The Total Quality Framework (TQF) offers researchers a way to think about basic research principles at each stage of the qualitative research process – data collection, analysis, reporting – with the goal of doing something of value with the outcomes (i.e., the usefulness of the research). The first of the four components of the TQF is Credibility which pertains to the data collection phase of a qualitative study. A detailed discussion of Credibility can be found in this 2017 Research Design Review article.
This article – and in similar fashion to the companion articles associated with the other three components of the TQF – explains the chief elements that define Credibility, stating that “credible qualitative research is the result of effectively managing data collection, paying particular attention to the two specific areas of Scope and Data Gathering.” Although a great deal of the discussions thus far have been centered on traditional qualitative methods, the increasingly important role of technological solutions in qualitative research makes it imperative that the discussion of Credibility (and the other TQF components) expand to the digital world.
The online asynchronous focus group (“bulletin board”) method has been around for a long time. It is clearly an approach that offers qualitative researchers many advantages over the face-to-face mode while also presenting challenges to the integrity of research design. The following presents a snapshot of the online bulletin board focus group method through the lens of the two main ingredients of the TQF Credibility component – Scope and Data Gathering. This snapshot is not an attempt to name all the strengths and limitations associated with the Credibility of the online asynchronous focus group method but rather highlight a few key considerations.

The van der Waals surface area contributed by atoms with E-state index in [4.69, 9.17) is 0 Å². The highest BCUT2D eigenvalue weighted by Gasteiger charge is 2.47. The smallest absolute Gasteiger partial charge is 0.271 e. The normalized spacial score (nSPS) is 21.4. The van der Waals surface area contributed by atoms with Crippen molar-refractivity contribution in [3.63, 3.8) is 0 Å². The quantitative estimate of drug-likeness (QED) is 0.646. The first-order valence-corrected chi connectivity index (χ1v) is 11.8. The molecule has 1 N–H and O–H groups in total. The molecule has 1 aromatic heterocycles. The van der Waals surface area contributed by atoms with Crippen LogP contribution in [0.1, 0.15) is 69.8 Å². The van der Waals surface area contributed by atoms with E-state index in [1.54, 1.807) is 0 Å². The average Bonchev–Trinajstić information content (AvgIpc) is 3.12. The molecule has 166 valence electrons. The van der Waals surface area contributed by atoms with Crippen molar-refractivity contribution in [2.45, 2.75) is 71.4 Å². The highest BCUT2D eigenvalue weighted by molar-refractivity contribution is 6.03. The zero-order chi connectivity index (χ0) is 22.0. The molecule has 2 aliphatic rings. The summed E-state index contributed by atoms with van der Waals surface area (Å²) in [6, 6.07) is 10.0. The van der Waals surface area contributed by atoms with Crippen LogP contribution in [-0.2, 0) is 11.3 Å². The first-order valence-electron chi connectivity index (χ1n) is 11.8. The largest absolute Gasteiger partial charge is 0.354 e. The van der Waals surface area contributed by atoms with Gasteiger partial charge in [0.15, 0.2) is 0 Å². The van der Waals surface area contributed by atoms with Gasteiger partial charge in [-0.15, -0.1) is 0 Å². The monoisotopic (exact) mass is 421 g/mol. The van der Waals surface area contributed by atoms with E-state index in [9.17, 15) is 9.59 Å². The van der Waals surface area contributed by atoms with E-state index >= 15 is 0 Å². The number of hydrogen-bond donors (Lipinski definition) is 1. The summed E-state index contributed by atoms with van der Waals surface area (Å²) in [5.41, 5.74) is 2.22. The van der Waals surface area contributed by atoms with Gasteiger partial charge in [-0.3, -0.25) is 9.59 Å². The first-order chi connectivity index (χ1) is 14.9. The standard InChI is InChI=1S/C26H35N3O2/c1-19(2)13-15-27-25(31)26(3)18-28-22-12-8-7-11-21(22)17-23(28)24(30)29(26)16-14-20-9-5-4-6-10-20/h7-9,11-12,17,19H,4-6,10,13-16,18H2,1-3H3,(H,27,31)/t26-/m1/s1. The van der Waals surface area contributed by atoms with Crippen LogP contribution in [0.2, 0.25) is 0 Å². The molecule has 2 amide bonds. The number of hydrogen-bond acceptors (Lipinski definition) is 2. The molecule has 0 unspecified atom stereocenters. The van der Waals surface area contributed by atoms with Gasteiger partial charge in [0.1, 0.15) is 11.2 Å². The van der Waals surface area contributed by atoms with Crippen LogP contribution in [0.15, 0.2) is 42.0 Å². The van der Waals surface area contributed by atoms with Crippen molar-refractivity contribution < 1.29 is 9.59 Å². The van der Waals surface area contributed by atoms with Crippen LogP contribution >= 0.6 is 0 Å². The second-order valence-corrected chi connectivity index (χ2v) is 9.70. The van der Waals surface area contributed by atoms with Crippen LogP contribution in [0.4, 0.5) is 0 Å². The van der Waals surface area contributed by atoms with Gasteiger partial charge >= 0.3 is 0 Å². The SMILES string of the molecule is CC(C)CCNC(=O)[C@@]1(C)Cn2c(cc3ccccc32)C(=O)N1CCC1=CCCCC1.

The assertions of marketing researchers (in particular) who continue to promote speed and techno-whiz over design principles leaves the rest of us wondering if rigorous design considerations really matter and whether we need to “buckle our seat belts” as we race to an anything-goes research paradigm. Marketing researchers (in particular) have been in this race for quite some time. Even before the Internet and all the gadgetry, there has been an over-emphasis on finding the path of least resistance – a path absent of speed limits and tolls, delivering results as quickly and cheaply as possible. The Internet and gadgetry have just transformed this path into a popular, well-paved superhighway.
No thought is given to the transferability of the outcomes.
The final deliverable is full of great – colorful, fun, creative – quotes and images.
There are as few demands as possible on the participants, and even the researcher.
An attempt to make meaningful connections based on how people think is nonexistent.
What if, instead of promoting the research superhighway, folks discussed with their buyers/users of research the design issues inherent in various approaches, the trade-offs involved, and how to construct the best-quality research design possible within the reality of cost and time parameters. The superhighway is great for advancing the technology that advances our quality of life, including our ability to enjoy new options in our research designs. But when the highway itself becomes our focus – and not the quality measures in design that we know translate into reliable research – it may be time to take the next exit, turn off the engine, and just chill.